Netherwood by Jane Sanderson



Netherwood was a side read to space out my 2019 Classic Novel Challenge. Like The Lady and the Gent, it is historical fiction. Though they share a genre, these novels are delightful in their own ways.

Netherwood is more sober than The Lady and the Gent. It’s the story of a widow named Eve and her struggle to survive following the death of her husband at a coal mine. Urged to make a living doing what she’s good at, she starts baking and selling pies from her own home.

Eve’s business soon becomes so popular that there are too many customers for her to manage. Wanting to help this remarkable widow, the Earl of Netherwood gives her a building to transform into a bakery. Soon she is called to bake her pies for parties at aristocratic houses. Her work even delights the king.

The story is told from multiple points of view. We see Eve’s world through the eyes of love interests, enemies, friends and her children, giving the story layers. Each character is strong because they are flawed; each has a lesson to learn, and we feel sympathy for them.

In my opinion, Netherwood’s strength is that it’s a story about a woman surviving on her own. Unlike Margaret in The Lady and the Gent, Eve is not thinking about love. She is too busy keeping customers happy in order to feed her children. Though she does fall in love towards the end, it isn’t because she needs someone. It’s because she finally found a person who could made her smile.

Jane Sanderson’s writing style is a delight. She crafts whole characters, dialect and all, and knows how to describe emotion in a way that tugs at my heart. Setting, dialogue, character—these things are what win me over, and Netherwood excelled in them. I hope one day I can spin a story with that much skill!

What have you been reading?

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The Lady and the Gent by Rebecca Connolly


Last week, I took a break from my strict 2019 Reading Challenge and searched for some historical fiction to provide a quick, happy read. Three books by Rebecca Connolly caught my eye, and in two days I had finished the first, The Lady and the Gent. The book did not disappoint; I was smiling by the time I reached the epilogue.

Wealthy and lively Lady Margaret has had three London seasons to no avail; for some reason, she fails to catch any man’s eye. At twenty-two, she is now considered old. Facing the possibility of their daughter becoming a spinster, her parents take matters into their own hands. They suggest finding her a husband in the continent.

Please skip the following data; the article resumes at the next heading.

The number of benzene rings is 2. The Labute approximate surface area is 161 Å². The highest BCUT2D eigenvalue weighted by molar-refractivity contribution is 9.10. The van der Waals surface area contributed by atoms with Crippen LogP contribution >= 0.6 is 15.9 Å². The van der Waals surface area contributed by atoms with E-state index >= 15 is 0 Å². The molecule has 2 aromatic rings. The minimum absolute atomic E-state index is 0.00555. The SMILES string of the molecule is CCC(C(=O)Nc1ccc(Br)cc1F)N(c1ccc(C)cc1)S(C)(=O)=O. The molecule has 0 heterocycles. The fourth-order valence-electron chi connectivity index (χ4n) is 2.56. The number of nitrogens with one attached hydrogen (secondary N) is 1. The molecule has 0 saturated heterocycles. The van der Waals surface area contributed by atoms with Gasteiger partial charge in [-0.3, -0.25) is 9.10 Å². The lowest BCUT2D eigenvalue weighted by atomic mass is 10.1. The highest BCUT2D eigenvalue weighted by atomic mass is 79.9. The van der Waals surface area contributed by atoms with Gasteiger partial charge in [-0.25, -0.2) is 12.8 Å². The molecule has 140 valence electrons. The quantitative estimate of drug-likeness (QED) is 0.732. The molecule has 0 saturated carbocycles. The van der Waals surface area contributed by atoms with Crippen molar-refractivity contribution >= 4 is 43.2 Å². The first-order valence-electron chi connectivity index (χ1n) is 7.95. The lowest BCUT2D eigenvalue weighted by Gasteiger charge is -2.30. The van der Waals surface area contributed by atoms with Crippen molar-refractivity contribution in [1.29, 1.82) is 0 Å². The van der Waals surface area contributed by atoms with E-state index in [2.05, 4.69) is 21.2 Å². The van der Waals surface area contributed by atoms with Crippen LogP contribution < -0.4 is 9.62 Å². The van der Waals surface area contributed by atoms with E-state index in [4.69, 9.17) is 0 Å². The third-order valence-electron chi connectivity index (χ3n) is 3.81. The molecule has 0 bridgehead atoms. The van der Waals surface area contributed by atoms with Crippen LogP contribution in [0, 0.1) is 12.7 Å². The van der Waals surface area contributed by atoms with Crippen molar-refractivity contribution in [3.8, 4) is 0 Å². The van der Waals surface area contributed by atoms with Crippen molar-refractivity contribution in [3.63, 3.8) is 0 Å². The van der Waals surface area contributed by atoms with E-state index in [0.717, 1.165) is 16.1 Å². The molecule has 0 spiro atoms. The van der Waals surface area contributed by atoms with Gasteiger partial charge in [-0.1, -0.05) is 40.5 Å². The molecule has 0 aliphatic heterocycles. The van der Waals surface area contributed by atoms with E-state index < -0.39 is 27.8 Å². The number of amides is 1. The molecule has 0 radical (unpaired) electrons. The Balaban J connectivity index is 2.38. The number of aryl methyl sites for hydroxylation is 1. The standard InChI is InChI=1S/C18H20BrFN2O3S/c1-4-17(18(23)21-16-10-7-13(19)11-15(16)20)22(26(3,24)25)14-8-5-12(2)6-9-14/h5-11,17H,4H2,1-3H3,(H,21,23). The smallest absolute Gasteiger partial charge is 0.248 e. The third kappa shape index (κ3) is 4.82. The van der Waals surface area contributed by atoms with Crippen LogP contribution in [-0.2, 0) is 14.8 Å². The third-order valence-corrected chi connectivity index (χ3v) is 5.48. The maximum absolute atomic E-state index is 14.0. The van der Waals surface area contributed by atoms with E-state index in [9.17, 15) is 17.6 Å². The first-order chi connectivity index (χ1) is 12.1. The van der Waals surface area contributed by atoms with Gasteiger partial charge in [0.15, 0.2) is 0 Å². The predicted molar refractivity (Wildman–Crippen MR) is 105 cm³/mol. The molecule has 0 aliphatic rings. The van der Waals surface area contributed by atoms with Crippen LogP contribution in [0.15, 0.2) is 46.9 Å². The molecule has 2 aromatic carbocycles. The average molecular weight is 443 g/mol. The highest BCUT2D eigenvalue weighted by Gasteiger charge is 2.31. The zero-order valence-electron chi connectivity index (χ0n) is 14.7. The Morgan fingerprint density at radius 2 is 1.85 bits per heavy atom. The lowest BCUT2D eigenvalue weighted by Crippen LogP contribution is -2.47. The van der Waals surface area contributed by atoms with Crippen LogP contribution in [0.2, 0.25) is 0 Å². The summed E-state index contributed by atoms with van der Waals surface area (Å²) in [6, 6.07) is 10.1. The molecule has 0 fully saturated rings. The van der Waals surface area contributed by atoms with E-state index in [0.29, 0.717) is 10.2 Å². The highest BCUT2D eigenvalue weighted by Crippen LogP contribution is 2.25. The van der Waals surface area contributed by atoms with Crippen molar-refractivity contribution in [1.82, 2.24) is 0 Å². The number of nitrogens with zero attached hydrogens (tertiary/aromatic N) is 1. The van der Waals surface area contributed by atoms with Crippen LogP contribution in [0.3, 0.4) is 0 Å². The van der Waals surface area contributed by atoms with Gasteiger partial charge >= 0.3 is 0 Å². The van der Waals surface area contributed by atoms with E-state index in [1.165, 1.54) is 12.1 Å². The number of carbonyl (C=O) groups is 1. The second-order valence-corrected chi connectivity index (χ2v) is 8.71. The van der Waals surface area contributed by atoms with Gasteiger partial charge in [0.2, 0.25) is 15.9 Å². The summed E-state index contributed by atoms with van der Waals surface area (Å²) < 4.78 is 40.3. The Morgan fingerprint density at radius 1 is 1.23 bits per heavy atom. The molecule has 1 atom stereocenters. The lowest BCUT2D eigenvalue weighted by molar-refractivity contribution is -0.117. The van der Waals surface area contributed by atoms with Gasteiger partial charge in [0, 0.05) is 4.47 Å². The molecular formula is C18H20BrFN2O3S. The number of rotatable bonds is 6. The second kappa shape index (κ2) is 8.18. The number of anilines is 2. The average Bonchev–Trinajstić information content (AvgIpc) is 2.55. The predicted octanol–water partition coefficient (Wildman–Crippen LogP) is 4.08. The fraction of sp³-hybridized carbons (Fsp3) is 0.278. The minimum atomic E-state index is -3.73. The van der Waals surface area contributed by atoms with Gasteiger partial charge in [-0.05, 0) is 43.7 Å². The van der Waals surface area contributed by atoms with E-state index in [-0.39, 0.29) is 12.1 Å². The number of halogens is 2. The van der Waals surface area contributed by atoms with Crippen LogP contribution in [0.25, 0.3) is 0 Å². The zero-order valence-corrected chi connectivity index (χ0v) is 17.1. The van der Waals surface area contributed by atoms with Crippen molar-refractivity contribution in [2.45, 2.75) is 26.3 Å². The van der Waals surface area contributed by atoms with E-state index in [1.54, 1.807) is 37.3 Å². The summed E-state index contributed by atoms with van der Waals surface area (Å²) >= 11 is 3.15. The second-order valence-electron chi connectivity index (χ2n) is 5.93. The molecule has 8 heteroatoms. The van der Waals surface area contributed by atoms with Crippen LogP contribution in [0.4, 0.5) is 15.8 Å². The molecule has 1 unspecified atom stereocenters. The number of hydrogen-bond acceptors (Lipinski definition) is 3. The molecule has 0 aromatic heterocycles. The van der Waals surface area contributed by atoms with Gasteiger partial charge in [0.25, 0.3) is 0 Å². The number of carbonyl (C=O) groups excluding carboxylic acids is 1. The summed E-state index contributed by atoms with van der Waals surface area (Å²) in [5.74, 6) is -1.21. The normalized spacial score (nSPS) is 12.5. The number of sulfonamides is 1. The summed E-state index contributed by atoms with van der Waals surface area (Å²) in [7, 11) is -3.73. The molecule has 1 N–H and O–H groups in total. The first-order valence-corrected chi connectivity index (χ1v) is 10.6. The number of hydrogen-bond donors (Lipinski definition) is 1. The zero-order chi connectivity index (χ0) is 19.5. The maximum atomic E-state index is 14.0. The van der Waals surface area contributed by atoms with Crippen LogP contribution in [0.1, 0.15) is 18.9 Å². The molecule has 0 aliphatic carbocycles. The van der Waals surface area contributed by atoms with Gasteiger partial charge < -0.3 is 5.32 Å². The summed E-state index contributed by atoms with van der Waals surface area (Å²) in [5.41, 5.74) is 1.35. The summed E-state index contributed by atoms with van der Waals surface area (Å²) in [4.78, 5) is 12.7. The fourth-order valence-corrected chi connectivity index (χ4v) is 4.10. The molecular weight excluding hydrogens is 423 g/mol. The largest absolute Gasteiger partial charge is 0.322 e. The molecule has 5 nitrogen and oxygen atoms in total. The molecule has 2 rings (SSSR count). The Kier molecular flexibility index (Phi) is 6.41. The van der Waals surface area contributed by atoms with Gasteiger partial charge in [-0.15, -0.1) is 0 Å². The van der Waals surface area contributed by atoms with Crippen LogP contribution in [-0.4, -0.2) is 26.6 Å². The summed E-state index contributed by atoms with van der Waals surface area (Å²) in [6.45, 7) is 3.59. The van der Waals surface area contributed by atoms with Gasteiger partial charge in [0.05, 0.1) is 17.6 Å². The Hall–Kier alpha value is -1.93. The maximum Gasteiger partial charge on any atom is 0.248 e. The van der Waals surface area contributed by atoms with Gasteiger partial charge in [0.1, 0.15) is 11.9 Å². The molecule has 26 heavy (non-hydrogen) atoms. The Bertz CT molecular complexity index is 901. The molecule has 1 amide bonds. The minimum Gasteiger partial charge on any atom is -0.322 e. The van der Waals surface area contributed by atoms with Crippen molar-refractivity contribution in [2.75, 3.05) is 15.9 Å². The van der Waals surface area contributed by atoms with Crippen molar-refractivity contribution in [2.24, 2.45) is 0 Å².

However, Lady Margaret loves England and wants to stay. She convinces them to let her try for one more season; meanwhile, they return to the continent, scouting out potential suitors. None of them will do for her, though; she has already given her heart to a man she has never spoken to. She only sees him for ten seconds a day while on the streets.

It is perhaps not a new plot, but something about Margaret’s questionable taste struck a chord in me. I am a daydreamer; I would do the same thing. Margaret knows nothing about this man, but he is so mysterious that she cannot forget him. He is everywhere and nowhere; though he always finds her, she cannot find him.

He is a spy called The Gent by those who know him, and he is London’s best and worst kept secret. He is friends with gypsies and orphan children and all sorts of undesirables. He seems too perfect to be real, but I believe that’s why I enjoyed this story. We see his darker side when he is forced to choose between love and work, leading to disaster. When I reached the point where I wondered if even The Gent could fix it, I knew the book had hooked me.

The Lady and the Gent is a love story with a happy ending. I think we all need those every now and then. Whether or not the plot is realistic, our hearts want to believe that there is the chance of love prevailing. We want to believe two people can fight for it against all odds, risking work and reputation, always choosing each other.

This book was the highlight of my week, and I recommend it to fans of romance and historical fiction. I have Connolly’s other two books and will be reading them soon. These days I can’t help but long for stories that take me back in time.

I am also reading The Pickwick Papers, and predict at least two blog posts about it. The first will come in the next week or so. I always have a lot to say about work by Charles Dickens, and Mr. Pickwick’s crowd have given me much laughter.